Pump assembly 34 can be single stroke or multi-stroke to reduce pumping forces, and has a check valve assembly 35 at a distal end operably coupling the pump assembly 34 to the hollow catheter 33. Check valve assembly 35 allows comprises a first check valve (not shown) operably coupling pump assembly 34 to catheter 33, and a second check valve (not shown) operably coupled to the orifice 36. Check valves are well known to those skilled in the art, and open to allow one way fluid flow through the check valve, and close to prevent flow in the opposite direction. Check valves can be as simple as a ball and spring, or a deflectable diaphragm or a reed valve. Upon a suction stroke of plunger 38, the check valve assembly 35 allows pump assembly 34 to draw air through orifice 36, past the second check valve, and into a chamber 37, while the first check valve blocks the catheter 33. A compression stroke of plunger 38 closes the second check valve and orifice 36, and opens the first check valve to the hollow catheter 33, enabling fluid to be forced past the valve assembly 34, into the hollow catheter, and into the balloon 32. As plunger 38 moves back for the next suction stroke, the first check valve assembly 35 once again closes off the catheter 33 during the intake stroke to seal the compressed air in the hollow catheter 33 and in the partially inflated balloon 32, and the second check valve opens to draw fluid into the orifice 36 and chamber 37 for the next pressurization stroke. Thus, multiple strokes of the plunger 38 can be used to fully inflate balloon 32 with lower actuation force.
A normally closed rotary release valve 39 is provided on one way valve assembly 35 and when opened, opens a venting passageway 36 a (on farside of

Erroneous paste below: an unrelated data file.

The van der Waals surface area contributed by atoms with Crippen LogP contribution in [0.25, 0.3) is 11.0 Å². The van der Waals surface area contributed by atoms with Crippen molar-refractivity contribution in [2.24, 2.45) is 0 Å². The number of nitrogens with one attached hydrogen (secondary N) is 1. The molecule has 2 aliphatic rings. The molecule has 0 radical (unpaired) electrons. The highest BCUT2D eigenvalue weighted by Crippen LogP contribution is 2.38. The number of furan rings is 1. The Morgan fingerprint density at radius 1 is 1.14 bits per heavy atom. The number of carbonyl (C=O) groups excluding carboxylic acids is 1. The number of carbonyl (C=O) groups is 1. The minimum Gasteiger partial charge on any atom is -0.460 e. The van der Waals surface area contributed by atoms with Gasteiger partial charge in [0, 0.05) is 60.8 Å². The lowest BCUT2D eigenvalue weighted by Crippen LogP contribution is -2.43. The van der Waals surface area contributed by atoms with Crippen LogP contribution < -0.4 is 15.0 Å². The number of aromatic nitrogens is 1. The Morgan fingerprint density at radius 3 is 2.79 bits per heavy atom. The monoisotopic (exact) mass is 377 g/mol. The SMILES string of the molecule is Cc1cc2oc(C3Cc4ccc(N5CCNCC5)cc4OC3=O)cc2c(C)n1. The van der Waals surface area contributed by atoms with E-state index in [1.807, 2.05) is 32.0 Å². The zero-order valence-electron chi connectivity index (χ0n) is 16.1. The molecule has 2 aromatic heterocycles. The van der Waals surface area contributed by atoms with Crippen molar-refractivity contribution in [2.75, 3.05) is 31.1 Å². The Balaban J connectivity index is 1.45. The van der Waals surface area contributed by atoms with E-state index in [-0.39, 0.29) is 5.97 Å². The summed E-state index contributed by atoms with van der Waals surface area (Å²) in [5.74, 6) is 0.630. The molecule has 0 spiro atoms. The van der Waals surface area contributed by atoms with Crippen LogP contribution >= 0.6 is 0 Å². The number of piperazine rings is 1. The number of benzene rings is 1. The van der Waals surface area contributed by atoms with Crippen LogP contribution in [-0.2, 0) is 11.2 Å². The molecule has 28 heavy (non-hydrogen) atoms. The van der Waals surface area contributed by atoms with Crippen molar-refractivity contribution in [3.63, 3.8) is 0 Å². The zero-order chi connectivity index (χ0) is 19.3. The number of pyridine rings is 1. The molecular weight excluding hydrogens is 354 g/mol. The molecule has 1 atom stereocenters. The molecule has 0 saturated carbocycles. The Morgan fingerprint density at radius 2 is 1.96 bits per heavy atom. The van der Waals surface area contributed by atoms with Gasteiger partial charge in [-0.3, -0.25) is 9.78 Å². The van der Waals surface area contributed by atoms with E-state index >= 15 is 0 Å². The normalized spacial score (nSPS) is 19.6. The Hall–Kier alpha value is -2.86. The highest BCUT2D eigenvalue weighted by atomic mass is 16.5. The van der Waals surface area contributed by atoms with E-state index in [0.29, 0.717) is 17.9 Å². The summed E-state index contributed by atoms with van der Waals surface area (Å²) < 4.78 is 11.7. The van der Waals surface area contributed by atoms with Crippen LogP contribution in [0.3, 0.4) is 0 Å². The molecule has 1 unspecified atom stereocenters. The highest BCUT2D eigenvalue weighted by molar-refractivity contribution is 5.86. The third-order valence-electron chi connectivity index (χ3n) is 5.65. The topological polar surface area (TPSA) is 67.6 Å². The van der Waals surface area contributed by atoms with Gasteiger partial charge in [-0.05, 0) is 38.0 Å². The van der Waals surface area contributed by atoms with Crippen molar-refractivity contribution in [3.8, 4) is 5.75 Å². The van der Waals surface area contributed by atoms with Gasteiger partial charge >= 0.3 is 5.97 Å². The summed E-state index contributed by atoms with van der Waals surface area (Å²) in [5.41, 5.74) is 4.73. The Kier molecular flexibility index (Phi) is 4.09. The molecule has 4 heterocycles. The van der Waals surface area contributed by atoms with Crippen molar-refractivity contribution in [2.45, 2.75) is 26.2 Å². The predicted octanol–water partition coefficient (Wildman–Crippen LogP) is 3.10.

The anastomosis device 25 also includes a porous or absorbable bandage 50 that can be wrapped around tissue such as luminal tissue, and the fluid dispenser 60 to apply fluid 61 to the bandage 50. For this example fluid 51 is an adhesive 62 that can wick into the bandage 50 and adhere the bandage to luminal tissue. Fluid 51 is sealed in fluid dispenser 60 and can be released by breaking and removing cap 63.
The stent 40 is an open tubular shape made from wires or mesh that is expandable from a small diameter cylindrical shape of
Like the cardiovascular stents, the intestinal stent 40 can be made from any one of a number of materials and can be expanded in a number of ways. The stent 40 must exhibit strength and size characteristics permitting it to be used for intestinal applications. As shown, the stent 40 is made from a tubular metallic structure that has material removed by chemical processes such as photoengraving, or by energy processes such as laser or EDM ablation or cutting. Suitable metallic materials include but are not limited to titanium, phase change alloys such as NITINOL (nickel titanium alloy Naval Ordinance Lab), tantalum, gold, and the like. For this example, the stent 40 is made from a malleable grade of titanium (dead soft) that can be expanded and work hardened by the balloon 39. This example is merely exemplary and other types of materials, tempers, treatments, stent expanders and the like are encompassed by the spirit of the invention. For example, rather than a dead soft material, stent 40 can be constructed from but not limited to a spring material, a polymeric material, a shape memory alloy, or superelastic alloy.